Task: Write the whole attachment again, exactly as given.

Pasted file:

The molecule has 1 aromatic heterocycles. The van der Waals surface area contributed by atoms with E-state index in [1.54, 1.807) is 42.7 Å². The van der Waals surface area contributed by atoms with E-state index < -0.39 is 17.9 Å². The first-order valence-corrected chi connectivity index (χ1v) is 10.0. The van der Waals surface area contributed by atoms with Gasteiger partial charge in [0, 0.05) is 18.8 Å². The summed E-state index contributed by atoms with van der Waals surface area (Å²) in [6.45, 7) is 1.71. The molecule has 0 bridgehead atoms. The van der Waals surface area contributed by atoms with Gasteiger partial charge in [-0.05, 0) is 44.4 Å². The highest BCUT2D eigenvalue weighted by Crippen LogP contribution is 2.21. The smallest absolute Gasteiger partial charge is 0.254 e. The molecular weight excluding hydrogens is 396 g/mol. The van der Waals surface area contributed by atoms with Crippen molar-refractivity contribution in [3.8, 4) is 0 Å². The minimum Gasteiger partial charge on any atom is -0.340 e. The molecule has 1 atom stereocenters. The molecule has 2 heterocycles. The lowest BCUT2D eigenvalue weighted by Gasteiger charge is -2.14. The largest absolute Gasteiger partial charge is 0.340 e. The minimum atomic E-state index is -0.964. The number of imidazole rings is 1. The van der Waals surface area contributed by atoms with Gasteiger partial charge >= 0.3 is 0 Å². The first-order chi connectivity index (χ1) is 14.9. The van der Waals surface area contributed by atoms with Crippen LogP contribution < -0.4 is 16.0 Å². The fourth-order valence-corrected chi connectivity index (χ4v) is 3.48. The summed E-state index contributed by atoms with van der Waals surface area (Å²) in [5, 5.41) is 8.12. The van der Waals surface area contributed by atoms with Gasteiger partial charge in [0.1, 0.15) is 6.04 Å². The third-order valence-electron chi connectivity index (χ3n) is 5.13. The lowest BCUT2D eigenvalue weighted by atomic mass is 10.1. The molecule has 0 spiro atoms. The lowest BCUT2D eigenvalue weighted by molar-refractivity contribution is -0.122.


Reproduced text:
The molecule has 1 aromatic heterocycles. The van der Waals surface area contributed by atoms with E-state index in [1.54, 1.807) is 42.7 Å². The van der Waals surface area contributed by atoms with E-state index < -0.39 is 17.9 Å². The first-order valence-corrected chi connectivity index (χ1v) is 10.0. The van der Waals surface area contributed by atoms with Gasteiger partial charge in [0, 0.05) is 18.8 Å². The summed E-state index contributed by atoms with van der Waals surface area (Å²) in [6.45, 7) is 1.71. The molecule has 0 bridgehead atoms. The van der Waals surface area contributed by atoms with Gasteiger partial charge in [-0.05, 0) is 44.4 Å². The highest BCUT2D eigenvalue weighted by Crippen LogP contribution is 2.21. The smallest absolute Gasteiger partial charge is 0.254 e. The molecular weight excluding hydrogens is 396 g/mol. The van der Waals surface area contributed by atoms with Crippen molar-refractivity contribution in [3.8, 4) is 0 Å². The minimum Gasteiger partial charge on any atom is -0.340 e. The molecule has 1 atom stereocenters. The molecule has 2 heterocycles. The lowest BCUT2D eigenvalue weighted by Gasteiger charge is -2.14. The largest absolute Gasteiger partial charge is 0.340 e. The minimum atomic E-state index is -0.964. The number of imidazole rings is 1. The van der Waals surface area contributed by atoms with Gasteiger partial charge >= 0.3 is 0 Å². The first-order chi connectivity index (χ1) is 14.9. The van der Waals surface area contributed by atoms with Crippen LogP contribution < -0.4 is 16.0 Å². The fourth-order valence-corrected chi connectivity index (χ4v) is 3.48. The summed E-state index contributed by atoms with van der Waals surface area (Å²) in [5, 5.41) is 8.12. The van der Waals surface area contributed by atoms with Gasteiger partial charge in [0.1, 0.15) is 6.04 Å². The third-order valence-electron chi connectivity index (χ3n) is 5.13. The lowest BCUT2D eigenvalue weighted by atomic mass is 10.1. The molecule has 0 spiro atoms. The lowest BCUT2D eigenvalue weighted by molar-refractivity contribution is -0.122.